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Following its founding, SAE expands in the southern United States despite escalating tensions leading to the Civil War.
SAE faces an uncertain future in the 1860s as college campuses are destroyed and Fraternity members killed during the Civil War.
In the 1870s, as the United States continues to recover from the Civil War, several new SAE chapters form.
The 1880s, a time of great economic growth across the nation, sees the debut of a Fraternity magazine and the founding of the first chapter in the northern United States.
A massive national campaign doubles the number of SAE chapters in the 1890s, and SAE William McKinley is elected President of the United States.
Following McKinley's assassination at the turn of the century, Teddy Roosevelt becomes U.S. president and SAE elects Billy Levere as Eminent Supreme Archon.
In the 1910s, Billy Levere joins the YMCA on an overseas trip to support other members of the Fraternity fighting in World War I.
The construction of the Levere Memorial Temple begins in 1929, the same year the U.S. stock market crashes.
The Depression continues throughout the 1930s, and SAE's first Leadership School is held.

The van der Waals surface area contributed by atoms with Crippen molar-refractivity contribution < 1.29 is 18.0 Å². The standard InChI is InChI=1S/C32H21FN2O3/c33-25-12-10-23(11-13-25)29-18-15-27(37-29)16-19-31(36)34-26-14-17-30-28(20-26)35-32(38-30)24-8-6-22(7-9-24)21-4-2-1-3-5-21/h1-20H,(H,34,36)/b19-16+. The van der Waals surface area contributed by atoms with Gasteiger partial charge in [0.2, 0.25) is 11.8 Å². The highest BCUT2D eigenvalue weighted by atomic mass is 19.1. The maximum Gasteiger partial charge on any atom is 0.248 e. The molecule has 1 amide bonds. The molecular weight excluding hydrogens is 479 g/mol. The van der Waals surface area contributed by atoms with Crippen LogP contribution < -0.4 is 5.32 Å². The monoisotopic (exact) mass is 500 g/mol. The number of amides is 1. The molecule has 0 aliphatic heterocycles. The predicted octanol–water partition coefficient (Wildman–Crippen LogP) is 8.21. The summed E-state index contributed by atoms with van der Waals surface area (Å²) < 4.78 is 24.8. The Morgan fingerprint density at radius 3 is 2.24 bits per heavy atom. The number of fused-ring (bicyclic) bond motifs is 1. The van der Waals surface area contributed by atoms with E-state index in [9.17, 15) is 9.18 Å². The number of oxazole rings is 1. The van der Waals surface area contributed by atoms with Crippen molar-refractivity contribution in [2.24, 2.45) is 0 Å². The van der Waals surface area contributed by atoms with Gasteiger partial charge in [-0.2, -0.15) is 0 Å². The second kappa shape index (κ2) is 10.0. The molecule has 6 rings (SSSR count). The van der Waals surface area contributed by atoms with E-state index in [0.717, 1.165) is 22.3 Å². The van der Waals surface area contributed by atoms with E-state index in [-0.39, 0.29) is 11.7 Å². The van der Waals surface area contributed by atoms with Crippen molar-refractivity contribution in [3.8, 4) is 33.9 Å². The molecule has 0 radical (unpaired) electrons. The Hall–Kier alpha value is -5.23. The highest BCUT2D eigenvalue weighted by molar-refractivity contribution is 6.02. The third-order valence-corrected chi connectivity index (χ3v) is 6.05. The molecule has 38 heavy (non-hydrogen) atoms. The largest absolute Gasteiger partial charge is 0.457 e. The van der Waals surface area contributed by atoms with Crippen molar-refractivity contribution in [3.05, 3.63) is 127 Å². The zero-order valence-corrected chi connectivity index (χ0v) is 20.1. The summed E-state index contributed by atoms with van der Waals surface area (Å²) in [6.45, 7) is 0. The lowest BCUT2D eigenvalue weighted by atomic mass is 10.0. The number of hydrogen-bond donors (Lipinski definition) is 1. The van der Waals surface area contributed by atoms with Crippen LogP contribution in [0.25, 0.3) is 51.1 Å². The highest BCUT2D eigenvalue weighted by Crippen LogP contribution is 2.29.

During World War II, large numbers of SAEs volunteer to serve.
In the 1950s, as the United States experiences phenomenal growth, SAE celebrates its 100th anniversary and continues to expand.
The 1960s see major social changes in the United States, including the continued efforts of the Civil Rights movement. SAE creates a Collegiate Council to increase participation in the Fraternity.
In the 1970s, U.S. President Richard Nixon resigns in the wake of the Watergate scandal, and SAE withdraws from the National Interfraternity Conference.
The presidency of Ronald Reagan puts the United States on another trajectory in the 1980s, and SAE launches a major fundraising campaign.
Against the backdrop of significant technological advances during the 1990s, SAE expands internationally with the formation of a chapter in Canada.
At the dawn of the new millennium, terrorists attack the United States and SAE celebrates its sesquicentennial.
In the 2010s, SAE eliminates pledging, and online social networks such as Facebook transform the way people communicate.